While the US and its European cohorts would probably like to have friendly forces control the entire country of Libya, they may decide to be content with those forces in control of the part already held by the rebels in the east.  On February 28, 2011, Abdessalam Najib, a petroleum engineer at the Libyan company Agico told a Reuters reporter, “Nearly all the oilfields in Libya east of Ras Lanuf are now controlled by the people and the government has no control in this area.” This area is where a good portion of Libya’s major oil fields and related industry are.  Of course, should it start looking like Gadhafi’s forces find themselves unable to hold that territory, one can be certain Rome, London, and Washington will figure out a way to put some friendly troops in there.  In fact according to scattered press reports, some from the US may already be there.

Beyond Libya lies the greater revolt of the Arab people.  Manipulating this revolt and turning the hopes of the people in the region for genuine democracy into a US-style electoral charade seems to be the best Washington can hope for in the near future.  For those movements unwilling to settle for this, their battle will become more difficult.  It is unlikely that Washington wanted the Egyptian people to go as far as they have.  The current situation with the military in control provides some comfort to Washington, but the urgings of the people to move beyond the military has raised concerns.  Washington can hardly wait until a government more like Mubarak’s is in control.  At the same time, Washington’s fear is that there will never be another government like that in Cairo.  A pro-Western military presence in Libya, combined with  the repressive regimes in the sheikdoms and Iraq, would certainly help keep a lid on any further revolutionary stirrings.  Despite this, even Washington understands (and fears) that revolution operates on its own terms.

The pathetic displays of military hardware combined with the crowing of the Wolf Blitzer types on cable news channels are nothing new.  They shouldn’t piss me off like they do.  The strutting of that hardware accompanied by statistics about death and capabilities is reminiscent of a football locker room before a game.  But the most pathetic displays are those of liberal politicians and their supporters actually believing (for the umpteenth time in the past twenty years) that the US military is doing good.  That launching cruise missiles is defending civilians.  That Tomahawks and F-22s are something other than the weapons of mass destruction commandeered by uniformed men and women who are essentially cowards.  Regarding the other side of the aisle, let me say this.  Hearing John Boehner and other Republicans call for the White House to explain to Congress the nature of the mission is a joke.  It’s not like they have a history of opposing US military intervention or even much affinity for the Constitution.  Their cries to include Congress are as genuine as Barack Obama’s promises to close Gitmo, exit Iraq, and withdraw from Afghanistan by June. On the other hand, what does Obama have to fear by including Congress?  It’s not like there will be any effective opposition to his imperial foray.

Don’t be fooled by the stage managing of this intervention.  Just because Robert Gates or General Ham (now is that a name or what?) point to the presence of bombers from Norway, Denmark, and even (yes, even) from Qatar, the fact is this is Washington’s show.  From the halls of Pentagon City to the shores of Tripoli, the power behind the Tomahawks and bombers is all American.  And so is the hypocrisy.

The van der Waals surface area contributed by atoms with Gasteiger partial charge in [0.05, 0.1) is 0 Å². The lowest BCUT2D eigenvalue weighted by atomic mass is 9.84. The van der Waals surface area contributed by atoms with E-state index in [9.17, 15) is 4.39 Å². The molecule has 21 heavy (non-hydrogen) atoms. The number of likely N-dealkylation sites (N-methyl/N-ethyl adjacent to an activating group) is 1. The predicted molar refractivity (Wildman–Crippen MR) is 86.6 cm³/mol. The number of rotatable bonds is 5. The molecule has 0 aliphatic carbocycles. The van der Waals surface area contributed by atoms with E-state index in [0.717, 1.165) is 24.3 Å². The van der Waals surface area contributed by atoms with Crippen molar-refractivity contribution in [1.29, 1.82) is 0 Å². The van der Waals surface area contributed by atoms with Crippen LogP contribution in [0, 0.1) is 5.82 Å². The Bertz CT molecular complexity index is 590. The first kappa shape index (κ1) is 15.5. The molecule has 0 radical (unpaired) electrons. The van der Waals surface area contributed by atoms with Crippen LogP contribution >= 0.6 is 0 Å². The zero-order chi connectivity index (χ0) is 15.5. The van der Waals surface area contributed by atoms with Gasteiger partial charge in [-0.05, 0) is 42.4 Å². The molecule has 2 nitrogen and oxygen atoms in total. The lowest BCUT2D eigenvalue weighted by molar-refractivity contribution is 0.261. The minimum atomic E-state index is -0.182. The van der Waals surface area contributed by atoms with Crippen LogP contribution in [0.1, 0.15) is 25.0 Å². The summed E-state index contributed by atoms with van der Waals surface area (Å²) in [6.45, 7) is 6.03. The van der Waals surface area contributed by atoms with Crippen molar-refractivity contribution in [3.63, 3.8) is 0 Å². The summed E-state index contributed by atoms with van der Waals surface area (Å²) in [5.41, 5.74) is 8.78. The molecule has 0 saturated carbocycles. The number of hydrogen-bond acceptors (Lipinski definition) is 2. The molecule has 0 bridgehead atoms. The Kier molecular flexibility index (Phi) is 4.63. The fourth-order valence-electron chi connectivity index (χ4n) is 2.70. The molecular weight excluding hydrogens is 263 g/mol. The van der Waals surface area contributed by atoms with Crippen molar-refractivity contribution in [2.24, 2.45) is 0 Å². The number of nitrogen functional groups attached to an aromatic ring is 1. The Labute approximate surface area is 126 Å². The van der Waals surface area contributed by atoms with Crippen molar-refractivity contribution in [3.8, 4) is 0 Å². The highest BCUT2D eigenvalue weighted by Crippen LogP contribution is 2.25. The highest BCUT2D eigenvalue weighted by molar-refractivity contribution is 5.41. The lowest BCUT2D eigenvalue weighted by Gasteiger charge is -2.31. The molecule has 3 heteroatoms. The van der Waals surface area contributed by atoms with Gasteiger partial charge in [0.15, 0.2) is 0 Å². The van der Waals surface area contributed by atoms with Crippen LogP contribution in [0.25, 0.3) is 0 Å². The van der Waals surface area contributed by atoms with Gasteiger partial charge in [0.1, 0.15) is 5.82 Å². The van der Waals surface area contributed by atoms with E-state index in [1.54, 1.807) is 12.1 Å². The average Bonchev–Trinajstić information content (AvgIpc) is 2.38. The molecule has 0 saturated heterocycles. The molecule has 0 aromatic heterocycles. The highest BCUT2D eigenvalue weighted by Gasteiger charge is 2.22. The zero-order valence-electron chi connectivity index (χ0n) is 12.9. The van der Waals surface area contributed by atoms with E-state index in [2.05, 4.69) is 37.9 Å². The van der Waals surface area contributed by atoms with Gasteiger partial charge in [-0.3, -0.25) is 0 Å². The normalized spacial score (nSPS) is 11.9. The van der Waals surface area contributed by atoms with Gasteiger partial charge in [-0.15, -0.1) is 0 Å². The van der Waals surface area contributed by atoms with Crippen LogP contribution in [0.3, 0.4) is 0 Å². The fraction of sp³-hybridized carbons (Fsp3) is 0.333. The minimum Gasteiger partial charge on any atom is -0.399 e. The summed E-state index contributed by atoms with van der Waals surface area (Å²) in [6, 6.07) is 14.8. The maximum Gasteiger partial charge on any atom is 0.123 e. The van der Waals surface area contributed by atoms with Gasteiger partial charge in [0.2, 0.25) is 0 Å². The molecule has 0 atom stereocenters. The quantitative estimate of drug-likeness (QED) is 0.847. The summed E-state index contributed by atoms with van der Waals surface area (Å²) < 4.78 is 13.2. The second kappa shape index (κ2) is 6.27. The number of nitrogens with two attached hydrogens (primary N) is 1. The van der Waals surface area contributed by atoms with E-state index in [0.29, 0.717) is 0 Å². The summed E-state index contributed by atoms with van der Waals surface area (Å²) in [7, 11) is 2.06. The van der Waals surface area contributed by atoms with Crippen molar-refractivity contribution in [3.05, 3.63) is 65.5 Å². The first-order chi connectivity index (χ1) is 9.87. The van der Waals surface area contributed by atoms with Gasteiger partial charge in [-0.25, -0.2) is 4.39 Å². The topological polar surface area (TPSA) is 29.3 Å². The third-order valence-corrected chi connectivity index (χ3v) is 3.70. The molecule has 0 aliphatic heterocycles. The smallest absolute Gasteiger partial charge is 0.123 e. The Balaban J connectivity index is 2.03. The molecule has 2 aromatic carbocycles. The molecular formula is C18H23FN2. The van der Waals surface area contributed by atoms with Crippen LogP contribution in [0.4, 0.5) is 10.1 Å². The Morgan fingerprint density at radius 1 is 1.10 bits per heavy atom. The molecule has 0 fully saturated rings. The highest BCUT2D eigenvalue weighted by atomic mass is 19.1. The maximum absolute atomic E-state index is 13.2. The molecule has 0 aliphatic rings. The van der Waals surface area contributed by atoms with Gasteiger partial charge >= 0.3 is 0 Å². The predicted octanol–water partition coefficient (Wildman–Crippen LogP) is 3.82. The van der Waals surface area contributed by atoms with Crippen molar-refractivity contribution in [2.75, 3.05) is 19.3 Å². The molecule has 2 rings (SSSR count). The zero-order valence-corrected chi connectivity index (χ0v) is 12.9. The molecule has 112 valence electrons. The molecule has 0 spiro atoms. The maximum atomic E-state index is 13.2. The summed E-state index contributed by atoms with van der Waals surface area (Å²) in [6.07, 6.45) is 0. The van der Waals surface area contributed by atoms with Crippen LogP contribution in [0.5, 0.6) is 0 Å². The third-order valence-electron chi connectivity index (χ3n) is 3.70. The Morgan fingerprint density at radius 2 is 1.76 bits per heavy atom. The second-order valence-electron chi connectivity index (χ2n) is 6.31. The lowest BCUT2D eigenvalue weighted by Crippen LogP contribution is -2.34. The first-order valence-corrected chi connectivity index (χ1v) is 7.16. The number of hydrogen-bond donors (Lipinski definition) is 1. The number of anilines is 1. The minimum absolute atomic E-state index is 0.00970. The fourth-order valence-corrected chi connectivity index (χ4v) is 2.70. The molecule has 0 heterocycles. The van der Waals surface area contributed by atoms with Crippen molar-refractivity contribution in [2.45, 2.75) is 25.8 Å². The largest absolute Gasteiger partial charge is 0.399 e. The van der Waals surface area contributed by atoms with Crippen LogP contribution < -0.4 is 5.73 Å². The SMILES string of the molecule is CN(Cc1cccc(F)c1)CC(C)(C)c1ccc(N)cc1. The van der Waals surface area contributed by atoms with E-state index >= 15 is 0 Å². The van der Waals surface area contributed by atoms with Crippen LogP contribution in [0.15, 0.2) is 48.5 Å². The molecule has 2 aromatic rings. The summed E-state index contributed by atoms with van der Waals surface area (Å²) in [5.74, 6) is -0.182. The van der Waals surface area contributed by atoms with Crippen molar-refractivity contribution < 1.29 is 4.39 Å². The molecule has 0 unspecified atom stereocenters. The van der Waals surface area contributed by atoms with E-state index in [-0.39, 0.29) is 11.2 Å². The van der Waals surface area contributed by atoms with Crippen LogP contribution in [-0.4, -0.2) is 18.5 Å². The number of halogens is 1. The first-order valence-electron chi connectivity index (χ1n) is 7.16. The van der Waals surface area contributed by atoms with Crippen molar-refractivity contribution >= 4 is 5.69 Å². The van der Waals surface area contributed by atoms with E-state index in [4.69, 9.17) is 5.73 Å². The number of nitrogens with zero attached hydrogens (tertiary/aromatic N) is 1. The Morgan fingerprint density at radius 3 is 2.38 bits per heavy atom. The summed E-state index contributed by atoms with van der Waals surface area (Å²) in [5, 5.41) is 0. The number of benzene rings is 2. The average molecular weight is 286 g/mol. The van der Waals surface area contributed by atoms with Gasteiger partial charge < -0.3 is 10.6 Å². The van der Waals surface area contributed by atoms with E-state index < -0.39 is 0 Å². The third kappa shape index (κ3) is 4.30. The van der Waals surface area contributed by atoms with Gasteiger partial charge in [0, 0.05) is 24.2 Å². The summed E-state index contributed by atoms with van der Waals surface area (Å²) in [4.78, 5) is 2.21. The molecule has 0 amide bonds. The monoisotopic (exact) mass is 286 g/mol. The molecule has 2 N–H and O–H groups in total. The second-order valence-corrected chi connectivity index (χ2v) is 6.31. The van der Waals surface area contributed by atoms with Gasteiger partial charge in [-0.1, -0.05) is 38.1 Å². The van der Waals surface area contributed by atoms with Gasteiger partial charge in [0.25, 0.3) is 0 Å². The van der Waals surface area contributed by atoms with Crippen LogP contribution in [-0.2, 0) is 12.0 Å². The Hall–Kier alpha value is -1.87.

( Following a United Nations Security Council resolution on 18 March 2011 to allow foreign military action against Libya, conflict still rages between al-Gaddafi’s forces, rebels based in Benghazi, and international forces attacking from the air.  Amnesty International examines some of the human rights issues at stake.

What are the obligations under international law of parties to the conflict in Libya?
There is now an international armed conflict in Libya between coalition forces and the Libyan government.

There is also a non-international armed conflict between the Libyan government and rebel fighters. It is critical that all parties involved in the conflict respect fully international humanitarian law (the laws of war) and applicable human rights law.

All parties must refrain from targeting civilians or civilian objects. They should strictly adhere to the definition of military targets and the prohibition of indiscriminate and disproportionate attacks contained in Protocol I Additional to the Geneva Conventions, which reflect customary international law.

The rules described here apply to all parties and to all situations of armed conflict (international or non-international). In particular, there should be:
(a) no direct attack on civilians or civilian objects;
(b) no indiscriminate or disproportionate attacks;
(c) all necessary precautions, including in choice of means and methods of attack, to minimize harm to civilians;
(d) no attack on the infrastructure even if used for military purposes, if the incidental short-term and long-term consequences for civilians would be disproportionate to the concrete and direct military advantage sought in the specific attack;
(e) no attack on media outlets solely because they are being used for propaganda purposes;
(f)  no attack on other civilian objects even if their destruction is deemed by the attacker to be likely to lessen the will of the enemy to fight; and
(g) humane treatment for all those not directly participating in hostilities, including fighters who have been captured, injured or have surrendered. Read More

( TRIPOLI— (UPDATE 2) The US, Britain and France pounded Libya with air strikes and Tomahawk missiles on Saturday, sparking a furious response from Moammar Gadhafi who said the Mediterranean had now become a “battlefield.”

United States and British forces fired at least 110 Tomahawk cruise missiles at Libya’s air defence sites, a top US military officer said, two days after a UN Security Council resolution with Arab backing authorized military action.